The Colorado Division of Securities isn’t shy about promoting their alleged success stories cracking down on white collar fraud. Officials in the Department of Regulatory Agency routinely take turns congratulating each other in news releases.
One big problem. They are grossly exaggerating their financial success for Colorado taxpayers.
Take Securities Commissioner Jerry Rome.
Since he became head of the agency in 2014, he has spent three times more money prosecuting cases than they have really collected for Coloradans.
In October of 2015, the Securities Commissioner was thanked for the $10-million-dollar judgement against John Koral of a company called U.S. Capitol. The company had filed bankruptcy five years before. Records provided by the Securities Division shows as of this Spring, investors and taxpayers have never gotten a penny from the court decision. It is not clear what efforts, if any, the Securities Division took to actually get the money back.
“Commissioner Rome should put out the real story. Are these long investigations paying off for Colorado taxpayers and the investors who really lose money,” says Wayne Dolcefino, President of the investigative communications firm in Houston, Texas. “What’s the point of promoting all this money you won, if you never plan to collect it?”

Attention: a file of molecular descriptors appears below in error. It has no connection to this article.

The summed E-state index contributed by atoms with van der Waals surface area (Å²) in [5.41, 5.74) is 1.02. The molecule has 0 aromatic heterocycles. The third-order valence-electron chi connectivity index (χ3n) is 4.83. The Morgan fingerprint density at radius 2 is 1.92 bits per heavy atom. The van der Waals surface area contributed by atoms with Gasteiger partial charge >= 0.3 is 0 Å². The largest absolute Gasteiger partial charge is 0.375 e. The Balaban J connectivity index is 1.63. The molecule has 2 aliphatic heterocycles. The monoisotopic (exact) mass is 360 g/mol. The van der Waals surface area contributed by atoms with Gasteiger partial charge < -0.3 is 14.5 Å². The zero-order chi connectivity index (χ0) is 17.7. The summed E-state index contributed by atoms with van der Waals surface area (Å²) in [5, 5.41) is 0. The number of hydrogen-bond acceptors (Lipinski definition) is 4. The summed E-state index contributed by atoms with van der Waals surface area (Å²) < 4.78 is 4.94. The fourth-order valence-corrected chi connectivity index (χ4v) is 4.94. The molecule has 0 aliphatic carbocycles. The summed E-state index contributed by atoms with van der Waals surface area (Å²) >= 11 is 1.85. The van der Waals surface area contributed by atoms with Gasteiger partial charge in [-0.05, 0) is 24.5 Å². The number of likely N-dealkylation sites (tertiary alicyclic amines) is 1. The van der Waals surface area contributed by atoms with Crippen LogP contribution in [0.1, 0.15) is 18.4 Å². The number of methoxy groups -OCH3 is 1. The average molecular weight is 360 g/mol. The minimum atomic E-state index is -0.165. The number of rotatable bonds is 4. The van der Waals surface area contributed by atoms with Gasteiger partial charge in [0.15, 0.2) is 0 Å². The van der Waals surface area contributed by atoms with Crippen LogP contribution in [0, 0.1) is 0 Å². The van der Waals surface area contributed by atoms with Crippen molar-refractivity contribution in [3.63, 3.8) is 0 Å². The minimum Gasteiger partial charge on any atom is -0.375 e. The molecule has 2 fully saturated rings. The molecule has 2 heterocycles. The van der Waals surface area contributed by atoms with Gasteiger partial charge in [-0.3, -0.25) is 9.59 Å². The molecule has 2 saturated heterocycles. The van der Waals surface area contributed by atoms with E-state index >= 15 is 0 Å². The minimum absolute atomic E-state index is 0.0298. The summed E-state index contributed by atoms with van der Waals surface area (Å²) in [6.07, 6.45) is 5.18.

Dolcefino is a former investigative reporter with 30 Emmys, and multiple other investigative awards to his credits. His firm exposes government waste and corruption.
Since 2011, official records of the Colorado Securities Division actually show a truly dismal collection rate from fraud cases.
A spreadsheet provided by the Division of Securities shows the agency won judgements and court orders totaling more than $122 million dollars for investors and Colorado taxpayers. There are dozens of news releases promoting the cases and the victories.
You know how much they have collected in the agency?
A little more than 3 million dollars.